Why is all of this relevant in the context of the “The Big Bang”? An episode penned and helmed not by Rusty but by Moffy (Stephen Moffat)? Well it’s because the previous episode – “The Pandorica Opens” – felt a lot like a Rusty script, and in many ways “The Big Bang” also feels like a Rusty special, but with Moffy’s hand tempering a few of the excesses.
Was “The Big Bang” a good episode? Yes, most certainly. Was it one of the best finales? Yes, but the competition kind of sucks. Was it full of odd moments, plot holes and a tidy, happy resolution? Yes, but it was done so well you can forgive it its weaknesses.
So let’s press on...
“The Pandorica Opens” left the entire universe on the brink of destruction: the Doctor imprisoned in the perfect prison, every sun gone supernova, Amy killed by plastic Rory and the final thing we saw was Earth falling into darkness. Pretty epic stuff, but huge cliff hangers are not as important as a great resolution that is both enjoyable and feels ‘real’ (within the context of the show). Moffy had set the bar pretty high with “Pandorica” and I must admit I went into this episode expecting something rather like Rusty’s work – bringing it all to a happy ending conclusion that worked, but only if you glossed over certain parts and accepted that the intelligence of the plotting was going to be pretty weak. In some ways I was proven right, and in others I was quite, quite wrong.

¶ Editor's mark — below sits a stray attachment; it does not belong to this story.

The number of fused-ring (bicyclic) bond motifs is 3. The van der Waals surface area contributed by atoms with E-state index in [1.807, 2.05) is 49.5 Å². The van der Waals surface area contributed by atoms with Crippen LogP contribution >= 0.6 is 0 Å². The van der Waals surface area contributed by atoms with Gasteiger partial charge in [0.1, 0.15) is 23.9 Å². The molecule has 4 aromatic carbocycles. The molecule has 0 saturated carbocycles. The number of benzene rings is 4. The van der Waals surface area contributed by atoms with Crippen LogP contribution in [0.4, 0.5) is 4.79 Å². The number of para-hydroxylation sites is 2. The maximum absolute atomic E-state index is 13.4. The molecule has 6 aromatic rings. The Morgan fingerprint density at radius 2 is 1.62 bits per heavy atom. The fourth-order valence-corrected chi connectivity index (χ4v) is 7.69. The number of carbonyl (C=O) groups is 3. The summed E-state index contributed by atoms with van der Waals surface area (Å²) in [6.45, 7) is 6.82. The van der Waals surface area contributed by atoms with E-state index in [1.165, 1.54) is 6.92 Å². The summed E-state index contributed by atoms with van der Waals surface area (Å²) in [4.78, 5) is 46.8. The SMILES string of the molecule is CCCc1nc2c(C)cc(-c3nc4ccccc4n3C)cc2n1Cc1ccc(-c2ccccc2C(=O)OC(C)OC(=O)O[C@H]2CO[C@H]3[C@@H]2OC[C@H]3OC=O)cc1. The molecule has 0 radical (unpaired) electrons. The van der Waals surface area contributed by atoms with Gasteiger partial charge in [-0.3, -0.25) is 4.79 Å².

“The Big Bang” opens up with quite a surprising moment. Rory sat there cradling the lifeless body of Amy, and is surprised when the Doctor – complete with a mop and a fez – appears from nowhere. What follows is a small scale story that deals with a disaster of the largest proportions. While the threat is massive, there are relatively few characters in this final episode of the series – just Amy, the Doctor, River, Rory, Amy (again) and a Dalek. No huge fleets of spaceships, no massive armies, just a man, his companions, a single (damaged) enemy and the impending end of reality.